You had to think that at Thanksgiving dinner tables across Indiana and the nation, a number of women were pondering the notion of running for the General Assembly or Congress.

The reasons emanate from Alabama, Congress and the White House. The nation is in the midst of a social upheaval, or to put it in more stark and dangerous terms, a cultural revolution fueled by an array of sexual harassment allegations that began in Hollywood with Harvey Weinstein and have radiated out across newsrooms, boardrooms, Congress and even 1600 Pennsylvania Ave.

In the latter stages of the 2016 presidential race, more than a dozen women accused President Donald Trump of sexual harassment or assault.

It has claimed the careers of news anchors Matt Lauer and Charlie Rose, actor Kevin Spacey, comedian Louis C.K. and others. It is threatening the political careers of U.S. Sen. Al Franken and U.S. Rep. John Conyers, both Democrats. In Alabama, there is Judge Roy Moore, the Republican nominee for U.S. Senate, who has been accused of either sexual assault or harassment years ago, with at least one of them just 14 years old at the time.

The three main candidates in the Indiana Republican Senate race — U.S. Reps. Todd Rokita and Luke Messer, and former legislator Mike Braun — all have said Moore should step aside. Messer said, “That would be the best thing for the state of Alabama and our country.”

U.S. Sen. Todd Young also called on Moore to step aside, saying, “After giving Roy Moore ample time to unequivocally deny the disturbing allegations against him, those allegations remain far more persuasive than the denials. Roy Moore should immediately drop out of the race.”

Vice President Mike Pence’s Great America Committee PAC began making contributions to three gubernatorial and U.S. Senate candidates last week, but not to Moore.

Rokita and Braun are reportedly seeking the support of Steve Bannon, of Breitbart, a former aide to Trump and a backer of Moore who is seeking his own “revolution.” This comes in contrast with congressional Republican leaders from Speaker Paul Ryan and Senate Majority Leader Mitch McConnell, who have said they not only want him to resign the nomination, but if he wins, won’t allow him to be seated.

And Moore could win. While the Real Clear Politics polling composite has Democrat Doug Jones leading 46.8 percent to 46 percent, the latest JMC Analytics Poll had Moore up 49-44 percent.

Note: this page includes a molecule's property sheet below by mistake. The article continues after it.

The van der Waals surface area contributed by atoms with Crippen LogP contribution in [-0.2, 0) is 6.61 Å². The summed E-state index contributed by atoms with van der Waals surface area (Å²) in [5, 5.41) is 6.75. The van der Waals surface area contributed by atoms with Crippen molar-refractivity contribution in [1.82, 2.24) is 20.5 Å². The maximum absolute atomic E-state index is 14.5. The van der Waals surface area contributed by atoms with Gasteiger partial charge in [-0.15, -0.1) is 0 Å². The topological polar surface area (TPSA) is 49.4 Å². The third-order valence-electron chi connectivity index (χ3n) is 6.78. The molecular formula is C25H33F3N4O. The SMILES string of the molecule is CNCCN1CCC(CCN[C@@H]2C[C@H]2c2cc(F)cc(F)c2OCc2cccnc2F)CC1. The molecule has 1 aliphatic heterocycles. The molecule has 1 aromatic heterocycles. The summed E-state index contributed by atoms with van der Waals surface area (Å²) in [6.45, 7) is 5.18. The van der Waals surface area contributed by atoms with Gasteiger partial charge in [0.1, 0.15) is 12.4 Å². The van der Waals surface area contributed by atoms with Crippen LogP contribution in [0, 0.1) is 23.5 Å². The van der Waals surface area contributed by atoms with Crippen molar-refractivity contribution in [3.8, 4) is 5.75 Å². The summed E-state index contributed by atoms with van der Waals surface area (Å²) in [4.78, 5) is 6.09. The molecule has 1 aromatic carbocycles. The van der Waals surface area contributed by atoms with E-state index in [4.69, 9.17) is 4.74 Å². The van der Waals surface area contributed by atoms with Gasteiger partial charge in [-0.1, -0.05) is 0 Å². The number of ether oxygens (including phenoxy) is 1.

Trump has tweeted support for Moore. Prior to Thanksgiving, Trump said, "He denies it. He says it didn't happen. And look, you have to look at him also." Hey, that strategy worked for Trump in 2016.

The media asked Trump about whether this was a “pivotal moment in sexual assault” on American women, with a PBS/NPR/Marist poll showing that 35 percent have been sexually harassed in the workplace. Trump responded, “Women are very special. I think it’s a very special time, a lot of things are coming out, and I think that’s good for our society. And I think it’s very very good for women, and I’m very happy these things are coming out.”

Moore campaign spokesman Dean Young said, “We don’t believe these women. It’s just that simple. And y’all can keep trotting them out if you want to.”

The Republican optics against women have been breathtakingly bad this past week.

If you want to keep tabs on someone prepared to “trot ‘em out,” watch Shannon Watts, formerly of Zionsville. She created the Moms Demand Action group seeking gun law reform, which has attracted a million members. Factor that in with the female march in Washington a day after Trump was inaugurated (which dwarfed his crowd in size, hands down) and you get more than a whiff of a movement assembling.

Watts has been active on Twitter, noting recently, “I am thankful for badass women who refuse to go backwards."

The Washington Post notes that during the 1991 Clarence Thomas Supreme Court confirmation hearings in Congress that featured allegations from Anita Hill, there were only two female senators. In 1992, four were elected, along with a record 24 elected to the House.

Scott Jennings, a Republican strategist close to Mitch McConnell, explained the Moore dilemma to Axios: “Either we’re saddled with a Democrat in a seat that ought to be Republican, or we’re saddled with a brand anvil that’s going to drag down the president, drag down the Senate, drag down the party and plunge the Senate into immediate turmoil when he gets there.”

Republican U.S. Sen. Jeff Flake said in a hot mic moment, “If we become the party of Roy Moore and Donald Trump, we are toast.”

A number of Hoosier women might be asking on the campaign trail next year, “Would you like some humble pie with your toast?”

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Brian Howey is publisher of Howey Politics Indiana. Follow him on Twitter @hwypol. The opinions are the writer's.

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